Anthony North has owned a Seat Leon 1.9 TDi for almost six years and has been pleased with its excellent engine, economy and build quality. He has been somewhat less pleased with the hard ride and the low height of the car, which makes it hard to get in and out of, because, as Anthony puts it, he and his wife are now "stiffening up".

Most journeys are now short although they occasionally tow a small caravan. They want to stick with four doors and a hatchback and have an aversion to off-roaders. Anthony's budget is £15,000, excluding trade-in on the Leon.

t sounds as if all Anthony needs is a high-rise Leon. If access is the only problem then there are plenty of compact people carriers and a new generation of hatchbacks and there is no reason to go down the off-roader route that Anthony fears.

Certainly he wants fuel economy, even though the mix of driving is start-stop and towing. Luckily the caravan is a fairly modest Eriba, which needs a towball that would take just 70 to 75kg in total.

Anthony could stick with the Seat range but he finds the Altea odd-looking, and although he has considered the Renault Mégane Scénic he is worried about quality.

The problem is that although Anthony wants to have four-door flexibility to accommodate friends, he will also end up with several extra seats that he won't ever use and often are only suitable for small children.

What Anthony doesn't need is a vehicle that is too small for towing, and the pulling power of a diesel engine would definitely help, but that should not dominate Anthony's choice. He certainly has a very generous budget, but there is no need to spend too much. (After all, Anthony invested into a good-value brand in the shape of the Seat).

So what are the options?


The Toyota Corolla Verso. If Anthony wants a quality vehicle, here it is. Essentially it is a people-carrying Toyota Avensis, which is no bad thing because the level of finish is high and it is never anything else but well put together.

This should be an easy vehicle for Anthony and his wife to get in and out of. Once there, getting comfy is pretty easy, too. For the driver, the rake and reach adjustable steering combines with a multi-way adjustable seat to create countless positional combinations. The dashboard is clear and the controls are easy to use. It is also possible to order steering wheel-mounted controls for the music system and for the cruise control.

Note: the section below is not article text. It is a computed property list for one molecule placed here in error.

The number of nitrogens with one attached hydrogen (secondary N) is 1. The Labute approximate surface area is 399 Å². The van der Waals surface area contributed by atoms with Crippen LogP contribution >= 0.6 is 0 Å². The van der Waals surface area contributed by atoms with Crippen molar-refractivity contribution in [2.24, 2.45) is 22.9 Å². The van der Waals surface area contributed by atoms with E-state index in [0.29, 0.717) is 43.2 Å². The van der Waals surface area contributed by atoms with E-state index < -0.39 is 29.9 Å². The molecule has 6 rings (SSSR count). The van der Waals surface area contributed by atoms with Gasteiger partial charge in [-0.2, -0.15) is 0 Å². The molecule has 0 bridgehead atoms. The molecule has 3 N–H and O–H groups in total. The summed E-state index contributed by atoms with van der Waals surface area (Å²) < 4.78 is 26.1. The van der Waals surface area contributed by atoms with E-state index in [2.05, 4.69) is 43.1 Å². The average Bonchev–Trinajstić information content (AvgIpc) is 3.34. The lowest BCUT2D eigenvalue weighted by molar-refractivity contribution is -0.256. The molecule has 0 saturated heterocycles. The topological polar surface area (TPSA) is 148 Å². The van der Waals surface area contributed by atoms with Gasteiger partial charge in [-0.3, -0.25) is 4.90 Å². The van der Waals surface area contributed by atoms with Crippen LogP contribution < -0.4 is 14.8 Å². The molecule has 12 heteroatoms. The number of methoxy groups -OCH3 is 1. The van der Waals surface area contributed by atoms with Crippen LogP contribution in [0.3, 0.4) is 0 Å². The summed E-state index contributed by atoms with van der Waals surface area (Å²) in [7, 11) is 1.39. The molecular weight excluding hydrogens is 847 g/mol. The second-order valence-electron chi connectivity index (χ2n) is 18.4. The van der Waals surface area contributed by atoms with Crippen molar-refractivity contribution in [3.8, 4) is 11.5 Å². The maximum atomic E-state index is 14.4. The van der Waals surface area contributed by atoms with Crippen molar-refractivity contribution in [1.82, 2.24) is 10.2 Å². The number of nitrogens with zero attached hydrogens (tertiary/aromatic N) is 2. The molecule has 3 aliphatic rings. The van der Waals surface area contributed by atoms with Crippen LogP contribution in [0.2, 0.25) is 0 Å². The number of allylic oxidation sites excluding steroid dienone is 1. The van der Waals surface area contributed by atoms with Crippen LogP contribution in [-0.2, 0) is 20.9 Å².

What is also important to Anthony is the power units available. The petrol 1.6 probably is too weedy; the 1.8 is better, but ultimately the 2.0 D-4D is a powerful unit that should return up to 45mpg overall.

Space is not an issue, and the seven-seat system means that the middle seats and rear-most ones can be folded flat, while the middle seats can also slide when raised. Designed to be economical to run, it is also safe, well-equipped and well-built. What more could Anthony want?


I think that the Ford Focus C-Max gets a hard time from many motoring journalists, and is often overlooked when for some people, like Anthony, it is absolutely perfect.

Being a Ford it should be cheap to run, and most importantly cheap to buy, as many UK brokers can get discounts of up to £2,000 on most models. Being based on the Focus, it should also be pleasant to drive.

One thing Anthony will have plenty of is space, although he won't have more seats than he really needs. This is essentially a five-seater, although it excels when there are just four passengers on board. The boot is large and well-shaped, and can get even bigger if Anthony wanted to tug out the rear seats.

At the front, getting in is easy, due to the slightly higher seat position. The driver's seat is certainly very adjustable for height, and the steering wheel, too, for rake and reach.

What also helps to make driving less stressful and more comfy is a clear and easy-to-use dashboard layout. The C-Max has this, and a useful raised gear lever in addition.

To top it all off is a nice quality feel to the interior, which should reassure Anthony. Under the bonnet he can go for the 2.0 TDCi diesel engine, which should return around 50mpg. www.jamesrup


Please write to Car Choice, Features, Independent House, 191 Marsh Wall, London E14 9RS, or e-mail James Ruppert at, giving your age, address and contact number, and details of the type of vehicle in which you are interested and your budget.

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